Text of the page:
EDITORIAL: How slow can we go?

WHO INVENTED HOLIDAYS? In the news business, they just cause problems. Whenever normal folks relax and turn off their phones, news people scrounge for stories. Unnamed sources go to the beach and politicians actually spend more time with their families. Such thoughtless behavior creates what’s called a “slow news cycle.”

It was so slow in Chatham last Thursday that I was thrilled to see a Fox News 23 TV truck parked on Main Street around 10 p.m. You couldn’t miss it with the lights shining on the sidewalk and passers-by peering inside the control room. The network had unearthed something big. The guys in the truck were about to feed a live segment. Cool. Read more…

EDITORIAL: A manager: when, not if

SAVING THE BEST for last makes sense for kids’ birthday parties. It works for mystery novels and horror movies too. But burying a significant fact on the final page of a government policy document seems a little like hiring a stripper to jump out of a toddler’s cake. It’s surprising all right, but what, exactly, is the point?

Consider the report issued this week by a subcommittee of the county Board of Supervisors, which looks at whether the board should hire a county manager. The report is called “The Case for a County Manager,” a 36-page document prepared by a group called the County Manager Initiative Subcommittee. Given the titles of the subcommittee and its report, there isn’t much question about the conclusion. And sure enough, it recommends that the board hire a professional manager. Read more…

EDITORIAL: My speech to graduates

MY FATHER ONCE ASKED me what advice I would give my younger brother as he prepared to head off to college for the first time. Fathers take note: this is a very bad idea, especially if you have not rehearsed the answer ahead of time. It happened a long time ago, but I still recall the stricken look on my father’s face when I answered without hesitation, “Don’t take it too seriously.”

Fortunately, my brother did not heed my advice and went on get a good education. This story also has another happy ending in that it illustrates why no one seeks me out as a graduation speaker. With graduates preparing to confront the world’s absurdities, they’re better off hearing from somebody who earnestly seeks to offer inspiration with a straight face. Read more…

EDITORIAL: What’s wrong with a new supermarket?

CALL ME A NEWCOMER, outsider, even a “cityot” (hint to Manhattan sophisticates, think “city idiot”). But I’ve spent most of my life in the Hudson Valley, the last decade of it here in Columbia County, and even in that brief period I have seen the landscape change. It hits me as I commute the three miles from metropolitan Chatham to downtown Ghent.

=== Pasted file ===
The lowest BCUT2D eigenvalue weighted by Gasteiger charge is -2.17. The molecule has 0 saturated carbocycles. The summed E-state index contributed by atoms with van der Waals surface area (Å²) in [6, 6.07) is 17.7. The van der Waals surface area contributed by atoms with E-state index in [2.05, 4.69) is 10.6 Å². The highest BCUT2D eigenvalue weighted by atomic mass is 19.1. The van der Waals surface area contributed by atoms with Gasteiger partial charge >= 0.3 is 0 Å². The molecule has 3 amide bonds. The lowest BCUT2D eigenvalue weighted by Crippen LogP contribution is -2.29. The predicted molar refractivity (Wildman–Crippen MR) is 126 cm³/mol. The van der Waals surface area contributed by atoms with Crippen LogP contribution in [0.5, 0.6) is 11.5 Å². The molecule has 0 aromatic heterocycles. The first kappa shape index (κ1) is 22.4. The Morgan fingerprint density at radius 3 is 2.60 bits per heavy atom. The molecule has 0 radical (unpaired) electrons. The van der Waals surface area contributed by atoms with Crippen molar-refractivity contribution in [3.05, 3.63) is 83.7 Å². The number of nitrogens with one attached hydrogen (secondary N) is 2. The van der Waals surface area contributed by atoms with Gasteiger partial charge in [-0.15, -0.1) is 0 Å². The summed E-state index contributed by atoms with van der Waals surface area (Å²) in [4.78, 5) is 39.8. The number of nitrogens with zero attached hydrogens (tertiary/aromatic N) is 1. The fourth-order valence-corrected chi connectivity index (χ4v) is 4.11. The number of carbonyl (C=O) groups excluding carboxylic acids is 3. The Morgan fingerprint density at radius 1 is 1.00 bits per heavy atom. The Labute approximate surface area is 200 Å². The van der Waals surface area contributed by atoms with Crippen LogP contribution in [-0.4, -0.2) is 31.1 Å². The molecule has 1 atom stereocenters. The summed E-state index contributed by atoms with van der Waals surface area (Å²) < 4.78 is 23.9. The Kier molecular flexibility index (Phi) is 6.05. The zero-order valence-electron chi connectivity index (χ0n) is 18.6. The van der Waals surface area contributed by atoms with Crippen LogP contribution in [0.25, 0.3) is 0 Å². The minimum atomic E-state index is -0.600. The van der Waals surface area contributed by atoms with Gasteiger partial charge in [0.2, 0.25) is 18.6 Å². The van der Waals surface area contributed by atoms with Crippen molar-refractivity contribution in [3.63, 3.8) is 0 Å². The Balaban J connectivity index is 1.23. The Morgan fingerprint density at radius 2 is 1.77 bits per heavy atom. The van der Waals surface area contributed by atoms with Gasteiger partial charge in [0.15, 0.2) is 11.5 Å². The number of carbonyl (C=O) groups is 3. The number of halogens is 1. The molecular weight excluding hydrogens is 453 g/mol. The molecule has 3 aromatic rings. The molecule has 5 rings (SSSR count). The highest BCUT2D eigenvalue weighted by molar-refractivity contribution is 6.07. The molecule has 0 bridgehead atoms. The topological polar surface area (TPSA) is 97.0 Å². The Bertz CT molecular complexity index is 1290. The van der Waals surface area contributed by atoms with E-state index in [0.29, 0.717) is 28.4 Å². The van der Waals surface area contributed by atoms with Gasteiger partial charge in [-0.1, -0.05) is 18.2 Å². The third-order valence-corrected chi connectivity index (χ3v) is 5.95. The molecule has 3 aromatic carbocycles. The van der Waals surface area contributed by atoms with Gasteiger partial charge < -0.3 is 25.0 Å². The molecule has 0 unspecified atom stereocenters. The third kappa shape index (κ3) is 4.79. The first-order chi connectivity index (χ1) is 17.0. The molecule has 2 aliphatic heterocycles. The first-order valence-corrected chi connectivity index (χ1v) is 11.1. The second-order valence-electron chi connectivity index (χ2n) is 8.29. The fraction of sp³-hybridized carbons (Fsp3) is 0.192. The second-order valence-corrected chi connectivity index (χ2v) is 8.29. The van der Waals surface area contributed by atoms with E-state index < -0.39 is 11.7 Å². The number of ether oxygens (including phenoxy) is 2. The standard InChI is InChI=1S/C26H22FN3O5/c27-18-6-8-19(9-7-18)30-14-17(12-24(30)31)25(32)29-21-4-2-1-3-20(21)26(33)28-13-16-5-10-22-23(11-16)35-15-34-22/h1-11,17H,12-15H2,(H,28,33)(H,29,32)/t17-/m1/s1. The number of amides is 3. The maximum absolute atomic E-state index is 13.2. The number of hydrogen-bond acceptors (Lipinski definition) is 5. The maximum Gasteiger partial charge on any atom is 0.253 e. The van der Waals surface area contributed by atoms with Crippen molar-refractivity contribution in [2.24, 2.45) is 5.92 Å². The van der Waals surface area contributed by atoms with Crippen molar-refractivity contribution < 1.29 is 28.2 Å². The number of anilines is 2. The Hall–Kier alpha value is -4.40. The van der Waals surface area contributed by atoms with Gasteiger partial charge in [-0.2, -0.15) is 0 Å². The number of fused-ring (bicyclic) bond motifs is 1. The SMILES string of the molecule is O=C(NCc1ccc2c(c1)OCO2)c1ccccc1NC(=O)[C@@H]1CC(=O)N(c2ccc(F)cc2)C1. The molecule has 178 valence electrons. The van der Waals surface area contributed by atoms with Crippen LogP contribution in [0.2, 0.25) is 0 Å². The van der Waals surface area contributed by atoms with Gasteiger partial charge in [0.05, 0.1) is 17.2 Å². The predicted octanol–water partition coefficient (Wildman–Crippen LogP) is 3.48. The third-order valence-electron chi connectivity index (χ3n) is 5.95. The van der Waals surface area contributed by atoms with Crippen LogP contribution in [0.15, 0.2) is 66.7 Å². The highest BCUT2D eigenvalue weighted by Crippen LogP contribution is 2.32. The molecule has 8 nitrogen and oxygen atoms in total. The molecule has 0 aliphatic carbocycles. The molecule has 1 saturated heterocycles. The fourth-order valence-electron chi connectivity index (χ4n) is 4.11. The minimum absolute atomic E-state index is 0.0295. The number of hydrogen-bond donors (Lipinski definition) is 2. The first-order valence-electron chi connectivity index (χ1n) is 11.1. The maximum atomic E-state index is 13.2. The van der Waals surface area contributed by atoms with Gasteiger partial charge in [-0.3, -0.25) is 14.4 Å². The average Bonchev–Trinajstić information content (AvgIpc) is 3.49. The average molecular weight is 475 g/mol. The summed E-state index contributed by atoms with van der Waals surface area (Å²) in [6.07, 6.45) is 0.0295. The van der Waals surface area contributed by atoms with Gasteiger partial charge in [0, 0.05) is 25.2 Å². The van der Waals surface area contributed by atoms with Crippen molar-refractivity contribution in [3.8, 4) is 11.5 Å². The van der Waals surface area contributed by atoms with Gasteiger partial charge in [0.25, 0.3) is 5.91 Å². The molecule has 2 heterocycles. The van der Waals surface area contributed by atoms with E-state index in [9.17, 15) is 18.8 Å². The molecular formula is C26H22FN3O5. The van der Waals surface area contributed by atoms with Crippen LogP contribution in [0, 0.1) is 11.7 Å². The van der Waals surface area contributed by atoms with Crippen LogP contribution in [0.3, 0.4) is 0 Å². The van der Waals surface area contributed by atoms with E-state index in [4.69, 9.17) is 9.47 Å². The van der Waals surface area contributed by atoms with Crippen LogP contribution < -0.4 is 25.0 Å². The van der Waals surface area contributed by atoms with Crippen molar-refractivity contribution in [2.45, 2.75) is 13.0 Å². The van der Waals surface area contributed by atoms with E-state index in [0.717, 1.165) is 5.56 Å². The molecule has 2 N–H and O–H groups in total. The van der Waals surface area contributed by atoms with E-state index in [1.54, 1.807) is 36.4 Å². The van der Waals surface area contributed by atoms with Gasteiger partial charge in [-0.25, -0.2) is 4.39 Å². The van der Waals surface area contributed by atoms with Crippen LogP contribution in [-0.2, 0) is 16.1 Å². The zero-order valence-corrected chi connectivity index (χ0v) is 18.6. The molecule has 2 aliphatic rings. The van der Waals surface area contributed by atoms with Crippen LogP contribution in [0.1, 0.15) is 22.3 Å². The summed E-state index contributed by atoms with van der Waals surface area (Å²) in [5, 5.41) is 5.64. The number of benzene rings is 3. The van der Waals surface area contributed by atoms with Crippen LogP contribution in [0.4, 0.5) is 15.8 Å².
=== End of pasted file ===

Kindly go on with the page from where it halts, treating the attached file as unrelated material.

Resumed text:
When I arrived here, long after the Harlem Valley Railroad disappeared, the settlements of Chatham and Ghent seemed like distinct communities with physical boundaries clear to an untrained observer. The Village of Chatham and its associated businesses stopped abruptly after the Agway store south of the village line, and the hamlet of Ghent coalesced in earnest just past the bridge where over the Kline Kill before it swings north toward Valatie. There were and are modest homes along the way that reflect succeeding vintages, but there were stretches of farms too and woods.

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EDITORIAL: Responders respond to 911 plan

YOU HAVE AN EMERGENCY. You pick up the phone and dial 911. The person who answers is well trained and professional, asks all the right questions and gets you the help you need in the shortest time possible. Not many people in the midst of 911 call would stop to ask the dispatcher on the other end of the line: Wait a minute, who, exactly do you work for?

But that is the question that has come up among emergency responders in the county following the recent announcement by Roy Brown (R-Germantown), chairman of the county Board of Supervisors, that the board is considering whether to merge the county 911 emergency dispatch operation into the Sheriff’s Office. The goal is to save money, as much as $175,000, according to the Sheriff David Harrison. That’s a small part of the full $150-million county budget, but anything that saves money for taxpayers is welcome news. So why would anyone oppose it, especially if, as promised, no jobs will be lost? Read more…